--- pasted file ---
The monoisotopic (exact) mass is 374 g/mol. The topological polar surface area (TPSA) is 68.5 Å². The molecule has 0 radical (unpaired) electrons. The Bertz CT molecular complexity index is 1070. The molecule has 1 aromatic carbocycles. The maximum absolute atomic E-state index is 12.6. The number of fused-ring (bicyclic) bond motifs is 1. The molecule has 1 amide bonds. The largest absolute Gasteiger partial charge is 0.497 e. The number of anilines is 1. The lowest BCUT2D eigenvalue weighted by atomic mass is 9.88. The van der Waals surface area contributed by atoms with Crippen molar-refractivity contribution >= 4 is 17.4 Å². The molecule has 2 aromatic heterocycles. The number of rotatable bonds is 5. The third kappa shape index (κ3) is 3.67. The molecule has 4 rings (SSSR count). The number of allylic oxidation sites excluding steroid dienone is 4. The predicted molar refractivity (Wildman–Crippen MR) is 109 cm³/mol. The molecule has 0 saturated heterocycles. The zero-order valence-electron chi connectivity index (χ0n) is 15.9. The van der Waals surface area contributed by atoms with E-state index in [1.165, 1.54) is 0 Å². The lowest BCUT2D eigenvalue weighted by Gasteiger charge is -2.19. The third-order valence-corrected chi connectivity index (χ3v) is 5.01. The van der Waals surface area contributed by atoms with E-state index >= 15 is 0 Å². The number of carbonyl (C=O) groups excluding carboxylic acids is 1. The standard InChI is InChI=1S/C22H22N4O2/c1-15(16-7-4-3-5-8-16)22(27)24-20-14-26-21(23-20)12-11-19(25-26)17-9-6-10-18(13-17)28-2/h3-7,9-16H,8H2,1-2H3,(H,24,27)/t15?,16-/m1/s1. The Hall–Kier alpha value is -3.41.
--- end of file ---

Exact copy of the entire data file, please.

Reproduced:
The monoisotopic (exact) mass is 374 g/mol. The topological polar surface area (TPSA) is 68.5 Å². The molecule has 0 radical (unpaired) electrons. The Bertz CT molecular complexity index is 1070. The molecule has 1 aromatic carbocycles. The maximum absolute atomic E-state index is 12.6. The number of fused-ring (bicyclic) bond motifs is 1. The molecule has 1 amide bonds. The largest absolute Gasteiger partial charge is 0.497 e. The number of anilines is 1. The lowest BCUT2D eigenvalue weighted by atomic mass is 9.88. The van der Waals surface area contributed by atoms with Crippen molar-refractivity contribution >= 4 is 17.4 Å². The molecule has 2 aromatic heterocycles. The number of rotatable bonds is 5. The third kappa shape index (κ3) is 3.67. The molecule has 4 rings (SSSR count). The number of allylic oxidation sites excluding steroid dienone is 4. The predicted molar refractivity (Wildman–Crippen MR) is 109 cm³/mol. The molecule has 0 saturated heterocycles. The zero-order valence-electron chi connectivity index (χ0n) is 15.9. The van der Waals surface area contributed by atoms with E-state index in [1.165, 1.54) is 0 Å². The lowest BCUT2D eigenvalue weighted by Gasteiger charge is -2.19. The third-order valence-corrected chi connectivity index (χ3v) is 5.01. The van der Waals surface area contributed by atoms with E-state index >= 15 is 0 Å². The number of carbonyl (C=O) groups excluding carboxylic acids is 1. The standard InChI is InChI=1S/C22H22N4O2/c1-15(16-7-4-3-5-8-16)22(27)24-20-14-26-21(23-20)12-11-19(25-26)17-9-6-10-18(13-17)28-2/h3-7,9-16H,8H2,1-2H3,(H,24,27)/t15?,16-/m1/s1. The Hall–Kier alpha value is -3.41.